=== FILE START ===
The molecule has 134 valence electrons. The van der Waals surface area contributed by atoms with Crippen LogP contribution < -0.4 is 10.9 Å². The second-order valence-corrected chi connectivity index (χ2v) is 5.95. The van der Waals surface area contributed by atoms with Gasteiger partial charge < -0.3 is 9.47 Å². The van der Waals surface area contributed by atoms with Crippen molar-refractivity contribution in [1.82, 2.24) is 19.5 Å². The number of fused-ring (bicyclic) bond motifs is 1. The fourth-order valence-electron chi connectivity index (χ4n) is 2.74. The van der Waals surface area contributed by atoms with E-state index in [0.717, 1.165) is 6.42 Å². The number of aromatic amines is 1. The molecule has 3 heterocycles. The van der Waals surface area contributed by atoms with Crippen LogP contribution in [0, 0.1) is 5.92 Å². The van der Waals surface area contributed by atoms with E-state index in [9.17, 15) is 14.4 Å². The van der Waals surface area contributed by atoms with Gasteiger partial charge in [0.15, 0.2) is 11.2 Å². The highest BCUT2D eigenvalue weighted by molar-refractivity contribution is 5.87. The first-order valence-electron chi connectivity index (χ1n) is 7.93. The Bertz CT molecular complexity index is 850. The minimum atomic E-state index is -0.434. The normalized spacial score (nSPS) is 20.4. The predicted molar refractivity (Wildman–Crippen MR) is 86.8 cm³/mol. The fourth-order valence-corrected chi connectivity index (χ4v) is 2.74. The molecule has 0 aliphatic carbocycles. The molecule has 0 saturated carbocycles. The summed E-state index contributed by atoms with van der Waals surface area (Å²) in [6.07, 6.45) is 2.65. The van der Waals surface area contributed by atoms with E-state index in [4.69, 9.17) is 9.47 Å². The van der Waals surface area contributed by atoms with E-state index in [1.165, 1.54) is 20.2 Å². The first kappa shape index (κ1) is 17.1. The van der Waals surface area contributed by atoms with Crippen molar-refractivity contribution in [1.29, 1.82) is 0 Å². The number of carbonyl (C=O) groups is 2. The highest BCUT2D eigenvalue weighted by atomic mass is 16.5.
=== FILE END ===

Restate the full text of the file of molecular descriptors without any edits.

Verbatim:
The molecule has 134 valence electrons. The van der Waals surface area contributed by atoms with Crippen LogP contribution < -0.4 is 10.9 Å². The second-order valence-corrected chi connectivity index (χ2v) is 5.95. The van der Waals surface area contributed by atoms with Gasteiger partial charge < -0.3 is 9.47 Å². The van der Waals surface area contributed by atoms with Crippen molar-refractivity contribution in [1.82, 2.24) is 19.5 Å². The number of fused-ring (bicyclic) bond motifs is 1. The fourth-order valence-electron chi connectivity index (χ4n) is 2.74. The van der Waals surface area contributed by atoms with E-state index in [0.717, 1.165) is 6.42 Å². The number of aromatic amines is 1. The molecule has 3 heterocycles. The van der Waals surface area contributed by atoms with Crippen LogP contribution in [0, 0.1) is 5.92 Å². The van der Waals surface area contributed by atoms with E-state index in [9.17, 15) is 14.4 Å². The van der Waals surface area contributed by atoms with Gasteiger partial charge in [0.15, 0.2) is 11.2 Å². The highest BCUT2D eigenvalue weighted by molar-refractivity contribution is 5.87. The first-order valence-electron chi connectivity index (χ1n) is 7.93. The Bertz CT molecular complexity index is 850. The minimum atomic E-state index is -0.434. The normalized spacial score (nSPS) is 20.4. The predicted molar refractivity (Wildman–Crippen MR) is 86.8 cm³/mol. The fourth-order valence-corrected chi connectivity index (χ4v) is 2.74. The molecule has 0 aliphatic carbocycles. The molecule has 0 saturated carbocycles. The summed E-state index contributed by atoms with van der Waals surface area (Å²) in [6.07, 6.45) is 2.65. The van der Waals surface area contributed by atoms with E-state index in [4.69, 9.17) is 9.47 Å². The van der Waals surface area contributed by atoms with E-state index in [1.165, 1.54) is 20.2 Å². The first kappa shape index (κ1) is 17.1. The van der Waals surface area contributed by atoms with Crippen molar-refractivity contribution in [1.29, 1.82) is 0 Å². The number of carbonyl (C=O) groups is 2. The highest BCUT2D eigenvalue weighted by atomic mass is 16.5.